For me, most of Wrestlemania is like all PPVs. They have some good games that I want to see and the rest I only listen or watch with part of my attention. This one was different, simply because of Ric Flair. Something during that Hall of Fame rekindled my passion and I sat and watched every part of Wrestlemania from start to finish without a break and loved it. Watching the recap videos still sends chills. The sheer enormity of it all was overwhelming and if non-fans can’t sit there and be inspired by this event then they are not human.
The match itself was 5-star, perhaps Flair’s best match in the last 20 years. I’m afraid it was the last “old school” game we’ll see, where a story begins, grows and ends in the ring. When Flair stood up crying with his fists raised and Michaels said “Sorry, I love you,” he was proud to be a fan of wrestling. If those who say otherwise are wondering why we watch wrestling and not the UFC, then this is why. The UFC could never and never will pull the strings of the heart like this game did, period. The result was as good as the match itself: we all wanted Flair to win, but in the context of the story, like the end of a movie, the logical and more realistic conclusion came about. If the saga ended there, he would have died happily, but the actual tissues had not yet been reached.
The next night on Raw was Ric Flair’s farewell speech. What makes this even more special was the fact that Flair had no idea what was going to happen, it was like a surprise birthday party. Flair came out to the ring and cut a pretty generic thank you and goodbye promotion, he went to put the microphone down and “boooom” Triple H’s musical success. Flair didn’t know this was going to happen, so he seemed confused. Hunter gave him a hug and Flair burst into tears. “I was doing very well until you came here.” Helmsley said “if you think these people and I am the only person who wants to thank Ric, then you are wrong … my fingers are starting to get hard.” He waved his finger and the Riders came out! Followed by a host of major legends in Ric Flair’s career, along with the younger stars and ultimately the entire locker room.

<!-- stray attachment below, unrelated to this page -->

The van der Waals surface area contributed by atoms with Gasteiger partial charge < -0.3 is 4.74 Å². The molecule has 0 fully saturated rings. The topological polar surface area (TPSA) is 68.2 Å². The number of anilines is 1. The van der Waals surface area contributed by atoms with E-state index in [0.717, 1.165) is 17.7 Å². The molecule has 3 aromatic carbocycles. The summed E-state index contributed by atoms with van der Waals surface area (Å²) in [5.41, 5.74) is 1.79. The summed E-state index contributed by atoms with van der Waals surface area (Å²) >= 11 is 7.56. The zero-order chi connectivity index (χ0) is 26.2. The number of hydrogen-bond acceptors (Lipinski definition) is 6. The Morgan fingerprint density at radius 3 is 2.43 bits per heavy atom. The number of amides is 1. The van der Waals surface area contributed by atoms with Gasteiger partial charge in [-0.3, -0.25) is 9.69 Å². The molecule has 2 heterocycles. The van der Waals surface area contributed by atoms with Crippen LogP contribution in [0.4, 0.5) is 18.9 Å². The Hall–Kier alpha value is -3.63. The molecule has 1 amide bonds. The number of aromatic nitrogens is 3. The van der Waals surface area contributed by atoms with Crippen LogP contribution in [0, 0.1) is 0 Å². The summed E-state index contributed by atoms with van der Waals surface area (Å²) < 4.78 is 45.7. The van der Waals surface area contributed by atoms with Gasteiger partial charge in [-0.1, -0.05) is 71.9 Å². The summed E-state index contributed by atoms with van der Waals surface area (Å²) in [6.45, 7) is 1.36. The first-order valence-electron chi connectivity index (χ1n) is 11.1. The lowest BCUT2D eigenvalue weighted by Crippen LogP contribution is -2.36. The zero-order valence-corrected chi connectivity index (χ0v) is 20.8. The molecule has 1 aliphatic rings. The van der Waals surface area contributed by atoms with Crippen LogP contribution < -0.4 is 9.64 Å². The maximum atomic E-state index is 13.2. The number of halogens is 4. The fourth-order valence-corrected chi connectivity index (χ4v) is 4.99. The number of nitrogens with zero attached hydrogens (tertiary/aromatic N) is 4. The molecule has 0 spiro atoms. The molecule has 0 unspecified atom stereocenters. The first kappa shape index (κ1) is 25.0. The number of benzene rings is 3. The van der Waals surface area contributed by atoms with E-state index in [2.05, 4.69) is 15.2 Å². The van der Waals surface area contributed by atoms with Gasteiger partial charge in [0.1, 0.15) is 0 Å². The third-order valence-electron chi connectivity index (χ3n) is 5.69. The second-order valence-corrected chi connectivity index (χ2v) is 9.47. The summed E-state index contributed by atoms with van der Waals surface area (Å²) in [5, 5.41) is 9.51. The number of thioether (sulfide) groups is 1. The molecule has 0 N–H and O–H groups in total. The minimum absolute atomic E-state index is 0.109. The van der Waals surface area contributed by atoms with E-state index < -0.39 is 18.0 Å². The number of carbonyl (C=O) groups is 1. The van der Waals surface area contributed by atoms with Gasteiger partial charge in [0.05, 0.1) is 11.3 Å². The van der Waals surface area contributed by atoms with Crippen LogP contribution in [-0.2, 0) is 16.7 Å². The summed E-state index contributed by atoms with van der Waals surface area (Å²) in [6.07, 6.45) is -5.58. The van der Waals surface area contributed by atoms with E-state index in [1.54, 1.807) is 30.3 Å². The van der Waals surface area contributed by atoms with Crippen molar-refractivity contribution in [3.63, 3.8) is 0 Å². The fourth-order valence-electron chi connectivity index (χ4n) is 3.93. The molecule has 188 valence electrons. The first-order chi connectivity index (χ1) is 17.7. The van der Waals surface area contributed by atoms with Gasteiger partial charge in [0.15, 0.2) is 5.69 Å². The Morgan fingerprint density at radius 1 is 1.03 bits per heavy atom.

Every fighter under contract, fan in the arena and spectator at home (at least I did) chanted “thank you Ric.” What an amazing feeling, it made me feel part of a great family of fighters. We don’t need anyone else. This for us people who understand and respect the business and we want to thank the man who made the business what it is!
THANK YOU RIC FLAIR – Dusty called you a national treasure, well I’m from the UK and I call you an international treasure. Your legacy will live on in all the stars you helped and in all the fan DVD collections.
What’s next for Flair? Well, he won’t be in the ring again, unless it’s with his son Reid, who is currently in development. He’s still under contract for several years, so there’s a chance he’s an on-air character, although I don’t think he’ll make his departure cheaper by doing that. From now on, I have heard that he will dedicate himself to Public Relations and advocacy for the company, as well as helping his son train and run his own Ric Flair Finance company.